# Recursion vs iteration

This post is about using recursion vs using iteration.

The most straightforward application of recursion is to replace iteration using a recursive function instead of for/while loops. Such recursive functions allow to iterate over data structures, taking as parameter the index that would be used in a for loop. As an example, let's consider the following code printing a c++ vector:

```
//forward iteration
void iterate (const std::vector& a, size_t idx) {
if (idx == a.size()) return;
std::cout << a[idx] << " ";
iterate(a, idx+1);
}
```

It is worth to notice that the position of the recursive call determines the direction of the iteration. Indeed, the vector can be printed in reverse order by simply writing the recursive call before printing each element.

```
//reverse iteration
void iterateBackward (const std::vector& a, size_t idx) {
if (idx == a.size()) return;
iterate(a, idx+1);
std::cout << a[idx] << " ";
}
```

The use of recursion to iterate over a data structure is rarely useful and entails an extra price in terms of space complexity. Indeed the space complexity of an iterative function printing a vector is O(1), while the space complexity of the functions above is O(n) because of the function stack frame. An exception are some special cases where the use of recursion replaces the use of an explicit stack providing a more elegant solution. Let's consider a couple of examples. In the first one, the goal is to write a function traversing a single linked list in reverse order. The iterative solution traverses the list starting from the head, pushing each node in a stack. Once all nodes has been pushed, they can be visited in reverse order by simply popping them. Instead, the recursive solution traverses the list making recursive calls until the end of the list is reached (the base case). At this point, the control goes back to the previous calls that print the list in reverse order.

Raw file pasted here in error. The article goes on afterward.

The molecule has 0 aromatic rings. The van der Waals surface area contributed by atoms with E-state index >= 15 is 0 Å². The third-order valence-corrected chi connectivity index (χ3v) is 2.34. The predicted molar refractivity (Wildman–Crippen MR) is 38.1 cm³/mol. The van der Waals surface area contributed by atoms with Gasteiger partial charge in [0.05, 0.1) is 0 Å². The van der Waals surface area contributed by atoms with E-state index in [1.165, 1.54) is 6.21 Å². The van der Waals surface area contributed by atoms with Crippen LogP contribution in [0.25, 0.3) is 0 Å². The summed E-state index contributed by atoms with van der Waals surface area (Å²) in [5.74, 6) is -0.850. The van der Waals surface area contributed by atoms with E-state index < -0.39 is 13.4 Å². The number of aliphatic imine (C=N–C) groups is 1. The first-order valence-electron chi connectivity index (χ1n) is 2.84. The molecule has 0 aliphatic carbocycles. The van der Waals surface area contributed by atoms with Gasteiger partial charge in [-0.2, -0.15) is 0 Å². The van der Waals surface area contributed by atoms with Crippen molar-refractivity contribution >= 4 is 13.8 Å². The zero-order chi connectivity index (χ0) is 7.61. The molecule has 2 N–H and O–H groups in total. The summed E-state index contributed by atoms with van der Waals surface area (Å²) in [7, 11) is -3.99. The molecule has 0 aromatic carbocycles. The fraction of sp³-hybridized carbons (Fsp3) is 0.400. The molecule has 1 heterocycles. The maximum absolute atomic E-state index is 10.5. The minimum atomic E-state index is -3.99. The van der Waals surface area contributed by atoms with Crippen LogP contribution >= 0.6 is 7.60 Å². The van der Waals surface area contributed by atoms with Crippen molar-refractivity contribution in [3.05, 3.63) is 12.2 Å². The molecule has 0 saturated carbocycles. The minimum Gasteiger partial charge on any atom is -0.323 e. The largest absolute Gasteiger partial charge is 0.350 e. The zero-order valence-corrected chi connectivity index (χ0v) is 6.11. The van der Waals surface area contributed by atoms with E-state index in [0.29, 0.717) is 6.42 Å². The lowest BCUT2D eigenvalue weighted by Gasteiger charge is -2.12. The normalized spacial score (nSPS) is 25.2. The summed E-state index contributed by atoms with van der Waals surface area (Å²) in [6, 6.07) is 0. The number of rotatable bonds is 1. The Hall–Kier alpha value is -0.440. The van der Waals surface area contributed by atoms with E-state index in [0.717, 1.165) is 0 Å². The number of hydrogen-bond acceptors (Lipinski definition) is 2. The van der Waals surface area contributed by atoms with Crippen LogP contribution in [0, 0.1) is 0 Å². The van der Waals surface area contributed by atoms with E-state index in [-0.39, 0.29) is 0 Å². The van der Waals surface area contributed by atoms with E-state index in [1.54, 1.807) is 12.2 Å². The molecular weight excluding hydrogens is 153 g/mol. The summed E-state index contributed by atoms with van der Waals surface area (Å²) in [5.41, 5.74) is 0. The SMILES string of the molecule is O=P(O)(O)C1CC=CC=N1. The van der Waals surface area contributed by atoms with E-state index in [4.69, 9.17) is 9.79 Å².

```
template <typename T>
struct Node {
Node(T data, Node<T>* next) : data(data), next(next){}
T data;
std::shared_ptr<Node<T>> next;
};
template <typename T>
void printListReversedIterative (std::shared_ptr<Node<T>> head) {
std:: stack<T> data;
while (head != nullptr) {
data.push(head->data);
head = head->next;
}
while (!data.empty()) {
std::cout << data.top() << "\n";
data.pop();
}
}
template <typename T>
void printListReversedRecursive (const std::shared_ptr<Node<T>>& head) {
if (head == nullptr) return;
printListReversedRecursive(head->next);
std::cout << head->data << "\n";
}
```

In the second example, the goal is to write a function inserting an element at the bottom of a stack. The iterative solution pops all the elements from the input stack, pushing them in an auxiliary stack. Once the input stack is empty, the new element is pushed into it. Finally all the elements in the auxiliary array are popped and pushed back into the input array. In recursive solution the auxiliary stack is replaced by the function stack frame. Once an element is popped from the input stack, the function makes a recursive call until the input stack is not empty (base case). When the stack is empty, the new element is inserted. At this point, every recursive call completes its execution pushing back into the stack the element previously popped.

```
template <typename T>
void insertBottomIterative (std::stack<T>& stack, const T& data) {
std::stack<T> auxStack;
while (!stack.empty()) {
auxStack.push(stack.top());
stack.pop();
}
auxStack.push(data);
while (!auxStack.empty()) {
stack.push(auxStack.top());
auxStack.pop();
}
}
template <typename T>
void insertBottomRecursive (std::stack<T>& stack, const T& data) {
if (stack.empty()) {
stack.push(data);
return;
}
T tmp = stack.top();
stack.pop();
insertBottomRecursive(stack, data);
stack.push(tmp);
}
```